nep-cna New Economics Papers
on China
Issue of 2019‒08‒19
ten papers chosen by
Zheng Fang
Ohio State University

  1. Does Import Competition Reduce Domestic Innovation? Evidence from the 'China Stock' and Firm-Level Data on Canadian Manufacturing By Myeongwan Kim
  2. Microfinancing and Home-purchase Restrictions: Evidence from the Online “Peer-to-Peer” Lending in China By Chen, Xin; Qin, Yaohua; Xiao, He; Zhang, Yifei
  3. Does College Location Affect the Location Choice of New College Graduates? Evidence from China By Huang, Mian; Xing, Chunbing; Cui, Xiaoyong
  4. Reforms’ Effects on Chinese stock markets world integration - An Empirical analysis with t-DCCGARCH model By Yang Mestre-Zhou
  5. China shock: environmental impacts in Brazil By Victor Simões Dornelas; Ariaster Baumgratz Chimeli
  6. Missing Women, Gender Imbalance and Sex Ratio at Birth: Why the One-Child Policy Matters By Wang, Qingfeng
  7. The Impact of the US-China Trade War on Japanese Multinational Corporations By SUN Chang; TAO Zhigang; YUAN Hongjie; ZHANG Hongyong
  8. What are the Price Effects of Trade? Evidence from the US and Implications for Quantitative Trade Models By Xavier Jaravel; Erick Sager
  9. Exchange rate puzzles: evidence from rigidly fixed nominal exchange rate systems By Charles Engel; Feng Zhu
  10. A Flow Measure of Missing Women by Age and Disease By Stephan Klasen; Sebastian Vollmer

  1. By: Myeongwan Kim
    Abstract: A key economic issue in Canada is the declining Business Enterprise Research and Development in manufacturing since the early 2000s. Accompanying this, the total factor productivity (TFP) growth in manufacturing slowed after 2000. However, there has not been a definitive explanation for these trends. To deepen our understanding of this phenomenon, we focus on the increasing Chinese import share in the total domestic absorption in Canadian manufacturing since the early 2000s, which appears to be driven by positive supply shocks within Chinese manufacturing. Based on a firm-level database covering all incorporated firms in Canadian manufacturing, we find that rising Chinese import competition led to declines in R&D expenditure and TFP growth within firms but reallocated employment towards more productive firms and induced less productive firms to exit. The negative within-effects were pronounced for firms that were initially smaller, less profitable, and less productive. These firms also experienced declines in their profit margins due to rising Chinese import competition while larger and better-performing firms did not. Our estimates imply that rising Chinese import competition can explain about 7 per cent of the total decline of $1.36 billion (2007 CAD) in R&D expenditure in Canadian manufacturing between 2005 and 2010. Although it led to declines in TFP within firms, the positive reallocation effects more than offset the negative within-effect. Had there been no increase in Chinese import competition between 2005 and 2010, TFP in Canadian manufacturing would have declined by 1.26 per cent per year instead of the actual 1.09 per cent per year over this period.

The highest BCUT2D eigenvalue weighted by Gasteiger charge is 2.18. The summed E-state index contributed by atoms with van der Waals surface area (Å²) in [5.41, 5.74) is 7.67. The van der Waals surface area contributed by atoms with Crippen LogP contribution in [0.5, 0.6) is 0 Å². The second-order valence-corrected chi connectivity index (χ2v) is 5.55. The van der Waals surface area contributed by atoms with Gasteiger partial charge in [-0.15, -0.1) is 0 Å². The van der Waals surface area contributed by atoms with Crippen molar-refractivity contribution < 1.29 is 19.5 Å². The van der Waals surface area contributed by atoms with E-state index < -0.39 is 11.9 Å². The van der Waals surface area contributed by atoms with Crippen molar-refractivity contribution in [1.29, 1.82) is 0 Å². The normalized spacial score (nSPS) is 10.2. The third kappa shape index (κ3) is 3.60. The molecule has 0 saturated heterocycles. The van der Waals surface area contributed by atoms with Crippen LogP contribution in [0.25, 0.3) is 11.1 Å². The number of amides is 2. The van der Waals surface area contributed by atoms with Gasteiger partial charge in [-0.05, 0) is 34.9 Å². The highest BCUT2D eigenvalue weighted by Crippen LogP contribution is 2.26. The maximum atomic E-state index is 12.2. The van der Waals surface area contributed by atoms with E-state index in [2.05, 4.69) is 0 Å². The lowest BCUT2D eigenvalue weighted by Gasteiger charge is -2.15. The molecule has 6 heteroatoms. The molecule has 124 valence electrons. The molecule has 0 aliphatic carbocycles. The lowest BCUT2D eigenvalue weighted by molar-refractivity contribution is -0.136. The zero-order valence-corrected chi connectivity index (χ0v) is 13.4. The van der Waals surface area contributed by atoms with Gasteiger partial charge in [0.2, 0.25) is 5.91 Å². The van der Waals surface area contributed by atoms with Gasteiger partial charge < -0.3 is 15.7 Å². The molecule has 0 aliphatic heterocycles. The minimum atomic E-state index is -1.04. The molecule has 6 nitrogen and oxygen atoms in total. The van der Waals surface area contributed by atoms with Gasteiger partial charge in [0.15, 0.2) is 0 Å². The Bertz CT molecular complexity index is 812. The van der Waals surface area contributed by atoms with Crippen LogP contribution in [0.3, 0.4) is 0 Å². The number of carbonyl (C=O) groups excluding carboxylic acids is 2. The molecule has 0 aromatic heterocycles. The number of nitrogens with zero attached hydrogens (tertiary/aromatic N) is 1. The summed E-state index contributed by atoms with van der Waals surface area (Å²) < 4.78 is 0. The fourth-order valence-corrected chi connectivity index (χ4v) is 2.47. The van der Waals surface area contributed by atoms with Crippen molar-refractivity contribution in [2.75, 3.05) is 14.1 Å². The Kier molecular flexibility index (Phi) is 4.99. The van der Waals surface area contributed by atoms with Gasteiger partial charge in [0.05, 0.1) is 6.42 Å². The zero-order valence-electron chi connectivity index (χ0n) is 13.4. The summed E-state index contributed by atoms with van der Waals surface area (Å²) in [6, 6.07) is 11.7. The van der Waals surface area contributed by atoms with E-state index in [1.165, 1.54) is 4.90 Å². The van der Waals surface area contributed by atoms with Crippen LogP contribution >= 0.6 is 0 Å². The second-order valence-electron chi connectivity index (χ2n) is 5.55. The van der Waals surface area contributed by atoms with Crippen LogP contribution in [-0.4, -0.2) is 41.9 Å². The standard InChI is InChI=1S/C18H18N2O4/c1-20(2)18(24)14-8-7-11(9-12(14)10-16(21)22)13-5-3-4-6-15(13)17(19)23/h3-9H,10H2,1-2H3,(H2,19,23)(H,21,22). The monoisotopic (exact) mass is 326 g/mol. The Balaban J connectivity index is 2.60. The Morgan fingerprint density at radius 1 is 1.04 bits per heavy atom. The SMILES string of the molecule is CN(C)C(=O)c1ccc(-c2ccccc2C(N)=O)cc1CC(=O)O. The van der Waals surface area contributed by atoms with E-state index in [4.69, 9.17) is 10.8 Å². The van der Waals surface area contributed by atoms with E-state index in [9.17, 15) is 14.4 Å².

Keywords: China Shock, Canada, Imports, Productivity, Innovation
    JEL: O32 O51 O53 L60
    Date: 2019–08
  2. By: Chen, Xin; Qin, Yaohua; Xiao, He; Zhang, Yifei
    Abstract: This paper uses a quasi-natural experiment to study how houseowners’ borrowing costs were affected by the housing value fluctuation in China using a novel micro-level data from an online peer-to-peer (P2P) lending platform. The impacts on other equilibrium loan variables such as borrowing duration and numbers of lenders are also examined. By taking the housing purchase restriction policy shock as an exogenous event, we employ a difference-in-differences (DD) identification strategy. It is found that the equilibrium interest rate decreased, the growth rate of the deal completion time reduced and the number of investors went up for borrowers with house properties from the cities implementing the restriction policy. It echoes from a further triple differences (DDD) when considering city-specific effect based on samples with houseowners and non-houseowners. In addition, we estimate the heterogeneous effect for both household and city-level characteristics. Our dynamic analysis indicates that effects on houseowners’ P2P borrowing activities persist for 9 months. The channel of the effect was from the collateral effect rather than the pure wealth effect.
    Keywords: P2P, housing price, home-purchase restriction, collateral effect
    JEL: D14 G21 G28 R28
    Date: 2019–07–30
  3. By: Huang, Mian (Southwestern University of Economics and Finance); Xing, Chunbing (Beijing Normal University); Cui, Xiaoyong (Peking University)